A relaxed happy cat will have an upraised tail as that signals confidence.  If they are comfortable in their environment, the upraised tail will not be stiff, however.  If the tail is stiff or even curled a bit, the cat can be assessing a situation and not quite sure of its confidence level in a situation.

A tail that is down, or even curled under a cat signals real anxiety and/or illness.  You should try and determine why the cat is anxious or if it is ill.  A flicking tail is usually seen by owners as a happy cat, but cats are not dogs.  They do not wag their tails.

Even if engaged in petting or play, a flicking tail signals overstimulation and you can expect a good swat, a scratch, or even a bite if you continue with the activity.  Many cat parents misread the flicking tail the most.

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Cats that do not lie on their backs can lie on their sides to show relaxation instead, with the tail and legs spread out.  This is also a good sign and at that point, they are as happy as can be.

Rubbing on You or Your Belongings

Cats are territorial.  They have glands in their cheeks that emit a scent unique to them.  When they rub their heads against you, and your belongings, they are marking their turf.  Most cat owners know this so not much explanation will be given here on this.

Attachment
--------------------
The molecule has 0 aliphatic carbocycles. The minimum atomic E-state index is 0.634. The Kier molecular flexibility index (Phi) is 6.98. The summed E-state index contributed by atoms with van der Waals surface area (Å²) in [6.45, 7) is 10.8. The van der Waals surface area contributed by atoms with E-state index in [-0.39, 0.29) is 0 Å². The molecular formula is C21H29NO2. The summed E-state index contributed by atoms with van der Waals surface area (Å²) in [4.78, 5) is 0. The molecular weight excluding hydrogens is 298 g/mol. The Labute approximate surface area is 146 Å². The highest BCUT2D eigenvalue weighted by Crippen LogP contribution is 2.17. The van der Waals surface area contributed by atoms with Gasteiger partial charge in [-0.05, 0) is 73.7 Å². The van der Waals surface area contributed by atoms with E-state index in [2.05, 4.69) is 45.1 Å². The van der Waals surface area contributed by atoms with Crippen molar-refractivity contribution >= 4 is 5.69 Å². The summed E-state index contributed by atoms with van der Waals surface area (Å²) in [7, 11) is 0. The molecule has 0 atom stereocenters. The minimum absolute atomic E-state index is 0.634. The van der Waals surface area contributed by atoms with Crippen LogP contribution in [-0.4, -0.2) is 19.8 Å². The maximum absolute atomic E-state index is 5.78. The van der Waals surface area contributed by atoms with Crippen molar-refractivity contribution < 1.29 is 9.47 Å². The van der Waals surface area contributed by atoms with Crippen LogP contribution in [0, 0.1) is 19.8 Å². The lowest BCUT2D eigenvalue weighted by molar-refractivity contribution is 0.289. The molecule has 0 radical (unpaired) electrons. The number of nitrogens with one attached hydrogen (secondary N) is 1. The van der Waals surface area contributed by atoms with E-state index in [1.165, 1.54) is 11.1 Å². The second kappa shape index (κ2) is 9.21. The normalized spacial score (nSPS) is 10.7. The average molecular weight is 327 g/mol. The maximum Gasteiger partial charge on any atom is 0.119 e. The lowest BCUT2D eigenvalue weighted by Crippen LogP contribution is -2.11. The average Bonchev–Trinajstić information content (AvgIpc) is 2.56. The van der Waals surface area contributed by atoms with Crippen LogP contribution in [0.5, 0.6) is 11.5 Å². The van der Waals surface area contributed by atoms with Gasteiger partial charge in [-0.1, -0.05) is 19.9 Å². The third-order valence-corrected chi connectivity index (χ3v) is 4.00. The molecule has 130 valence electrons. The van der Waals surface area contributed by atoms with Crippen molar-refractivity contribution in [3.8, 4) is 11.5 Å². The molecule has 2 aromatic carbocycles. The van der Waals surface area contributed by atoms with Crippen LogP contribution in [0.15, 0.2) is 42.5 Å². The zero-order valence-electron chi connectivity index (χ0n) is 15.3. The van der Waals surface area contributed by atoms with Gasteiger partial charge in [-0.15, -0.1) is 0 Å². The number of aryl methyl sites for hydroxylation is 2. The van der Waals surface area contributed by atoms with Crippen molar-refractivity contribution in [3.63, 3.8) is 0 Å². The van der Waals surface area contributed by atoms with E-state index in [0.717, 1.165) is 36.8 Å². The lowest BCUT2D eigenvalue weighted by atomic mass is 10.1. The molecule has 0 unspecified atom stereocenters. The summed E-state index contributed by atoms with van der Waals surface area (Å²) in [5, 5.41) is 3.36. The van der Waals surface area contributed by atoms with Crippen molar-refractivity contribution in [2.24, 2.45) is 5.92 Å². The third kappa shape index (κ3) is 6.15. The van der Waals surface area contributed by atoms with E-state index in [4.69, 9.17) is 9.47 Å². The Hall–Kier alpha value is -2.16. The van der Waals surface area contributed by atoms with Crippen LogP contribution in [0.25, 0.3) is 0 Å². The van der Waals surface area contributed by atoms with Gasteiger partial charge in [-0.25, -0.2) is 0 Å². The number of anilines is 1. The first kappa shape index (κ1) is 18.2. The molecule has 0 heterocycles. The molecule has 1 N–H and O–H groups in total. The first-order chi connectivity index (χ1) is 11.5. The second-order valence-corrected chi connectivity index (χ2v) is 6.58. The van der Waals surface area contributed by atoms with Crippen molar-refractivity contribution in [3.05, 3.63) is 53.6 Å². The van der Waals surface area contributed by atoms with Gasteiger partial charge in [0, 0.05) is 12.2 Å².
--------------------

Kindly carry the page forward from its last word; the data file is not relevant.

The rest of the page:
While they can choose to do this occasionally or all the time depends upon the cat as some are more territorial than others.

If you have a multi-cat household, you can also as a cat parent notice more face rubbing on you and objects than others with only one cat will experience as turf marking increases

The Slow Blink

Watch your kitty when they’re in a relaxed state and you will notice the slow blink. Cats use this as a way to communicate that they’re happy and relaxed.

I’m going to sound a bit crazy here, but next time you see your cat slow blinking, why not slow blink back at them! Renowned cat expert, Jackson Galaxy explains it in this helpful article.

If you’ve ever wondered if your kitty loves you, the slow blink just might be your answer!


Each cat and its environment and body language just like humans and other animals will differ.  You as a cat parent will spend much time discerning the language of your cat.  But that is half the fun, as that is part of the mystical appeal of being owned by a cat!